Bert Almon suggests that Texas autobiography reveals as much about the state as it does the writer, recording geography and history, and economic, social, and religious practices. A sense of place distinguishes Texas autobiographical writing, for it springs from a state considered unique by its citizens and the world in general. Texas’ history—migrations, war with Mexico, brief nationhood, slavery, Indian Wars, the Civil War, the Mexican diaspora of the twentieth century—these all contribute to what Almon calls Texas’ “exceptionalism.”
Early writers in this collection—Matthews, Lomax, Beasley, Dobie, Stillwell, and others—recall a traditional Anglo Texas, a world of small towns, farms, and ranches. But these writers record, sometimes with anticipation, the approach of the modern age. Dobie and J. Houghton Allen identify strongly with particular spots of land, their “beloved land.” And Greene and McMurtry use region as a means of explaining themselves.
The Anglo tradition presents a world of stalwart, independent, hard-working people, but not all the memoirists in this volume recall that kind of family. Beasley, Owens, and Karr speak of dysfunctional families that shaped a stubborn sense of self.
Other writers record a Texas outside the Anglo tradition—an urban, high-tech, multicultural society. Black and Chicano writers are most aware of the Anglo tradition because they recall its prejudices. In seeking to define themselves, and their cultural and racial heritage, their family stories become more important than the landscape.
If we read autobiography unconsciously hoping to learn about the land, we read it deliberately to learn about the writer. Autobiography is a storytelling process of self-discovery, a process of giving meaning to remembered life. Some authors, like Karr, recreate the earlier self; others, like Humphrey, maintain the difference between child and adult and interpret the child from the adult point of view.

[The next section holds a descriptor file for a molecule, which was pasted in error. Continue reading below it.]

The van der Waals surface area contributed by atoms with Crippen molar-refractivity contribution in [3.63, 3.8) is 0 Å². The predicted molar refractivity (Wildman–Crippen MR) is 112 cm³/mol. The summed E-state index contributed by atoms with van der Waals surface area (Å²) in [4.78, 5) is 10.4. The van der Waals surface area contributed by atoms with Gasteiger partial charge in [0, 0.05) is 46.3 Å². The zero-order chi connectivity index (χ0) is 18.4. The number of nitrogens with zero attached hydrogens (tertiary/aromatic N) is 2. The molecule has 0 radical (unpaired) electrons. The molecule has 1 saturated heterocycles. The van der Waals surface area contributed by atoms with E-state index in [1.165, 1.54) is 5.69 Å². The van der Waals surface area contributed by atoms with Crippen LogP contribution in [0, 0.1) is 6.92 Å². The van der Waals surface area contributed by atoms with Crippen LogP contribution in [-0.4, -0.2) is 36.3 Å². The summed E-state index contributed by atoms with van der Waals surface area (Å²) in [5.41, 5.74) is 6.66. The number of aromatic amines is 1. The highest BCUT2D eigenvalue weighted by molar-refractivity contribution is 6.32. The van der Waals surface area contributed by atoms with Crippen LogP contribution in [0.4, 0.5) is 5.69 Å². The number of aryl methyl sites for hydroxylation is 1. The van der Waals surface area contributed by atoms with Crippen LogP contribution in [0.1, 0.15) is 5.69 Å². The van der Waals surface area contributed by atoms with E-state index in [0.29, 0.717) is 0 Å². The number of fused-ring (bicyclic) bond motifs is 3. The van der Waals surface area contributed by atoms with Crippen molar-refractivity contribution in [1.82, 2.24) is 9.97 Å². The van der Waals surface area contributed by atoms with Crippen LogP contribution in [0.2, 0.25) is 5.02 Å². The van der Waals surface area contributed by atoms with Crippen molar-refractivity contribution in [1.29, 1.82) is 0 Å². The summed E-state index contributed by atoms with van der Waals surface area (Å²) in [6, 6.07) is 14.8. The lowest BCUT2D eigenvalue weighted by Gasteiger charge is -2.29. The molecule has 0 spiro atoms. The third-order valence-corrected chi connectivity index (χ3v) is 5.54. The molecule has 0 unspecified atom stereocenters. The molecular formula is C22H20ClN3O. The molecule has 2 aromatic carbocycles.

Memoirs from multicultural authors or from someone like Karr, who shows little interest in the state itself, may suggest that Texas exceptionalism is disappearing. Almon suggests that Texas is indeed moving ever close to mainstream America, but there is, he says, enough exceptionalism to last a while. His lively and insightful discussions of these authors reinforce that idea.
Includes discussions of: Sallie Reynolds Matthews, John A. Lomax, J. Frank Dobie, Gertrude Beasley, Hallie Crawford Stillwell, Jewel Babb, C. C. White, Annie Mae Hunt, A. C. Greene, William Humphrey, Larry McMurtry, Pat Mora, Gloria López-Stafford, Ray Gonzalez, Mary Karr and John Philip Santos.
About the Author
Published by Texas Christian University Press